Fabry-Perot laser diodes are lasers whose mirrors are simply the flat cleaved surfaces at the ends of the laser chip.
Distributed feedback (DFB) laser diodes are lasers that have a grating structure in the cavity that produces multiple reflections throughout the cavity. This leads to narrower linewidths than are produced by FP lasers.
(Image source: Laser Focus World)
Another type you didn't ask about is the Distributed Bragg reflector (DBR) laser. A DBR typically has two separate grating regions, on either side of the gain region. They're usually distinguished from the DFB because the grating doesn't overlap the gain region, although there is some grey area and the terms are not always used consistently.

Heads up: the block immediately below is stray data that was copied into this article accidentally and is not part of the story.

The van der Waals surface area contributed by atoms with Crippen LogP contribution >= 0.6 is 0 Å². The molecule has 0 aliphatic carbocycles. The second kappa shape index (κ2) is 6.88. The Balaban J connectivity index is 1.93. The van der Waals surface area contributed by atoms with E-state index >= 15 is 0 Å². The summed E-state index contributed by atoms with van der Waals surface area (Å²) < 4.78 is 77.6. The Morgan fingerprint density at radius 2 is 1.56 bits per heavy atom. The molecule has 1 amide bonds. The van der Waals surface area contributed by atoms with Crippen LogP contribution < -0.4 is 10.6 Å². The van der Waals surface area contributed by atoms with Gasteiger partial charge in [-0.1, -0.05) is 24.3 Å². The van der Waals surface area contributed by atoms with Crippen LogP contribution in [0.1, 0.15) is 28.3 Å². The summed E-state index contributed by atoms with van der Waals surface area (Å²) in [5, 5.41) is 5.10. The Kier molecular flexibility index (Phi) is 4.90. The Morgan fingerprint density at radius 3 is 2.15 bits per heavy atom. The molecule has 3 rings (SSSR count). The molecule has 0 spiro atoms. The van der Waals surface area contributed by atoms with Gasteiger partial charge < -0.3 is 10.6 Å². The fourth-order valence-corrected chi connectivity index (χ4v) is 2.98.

(Image source: US Patent #6638773)
Where FP, DFB, and DBR types describe how the longitudinal reflections that provide laser feedback are produced, the designation gain-guided describes how the mode is confined in the transverse dimensions. In a gain-guided laser there is no waveguide patterned between the reflective structures (end facets or DBR regions). Instead, we rely on a narrow region where current is injected to maintain the transverse mode.
This works mainly because any transvese modes that don't overlap the injection region will see much lower gain and so won't lase.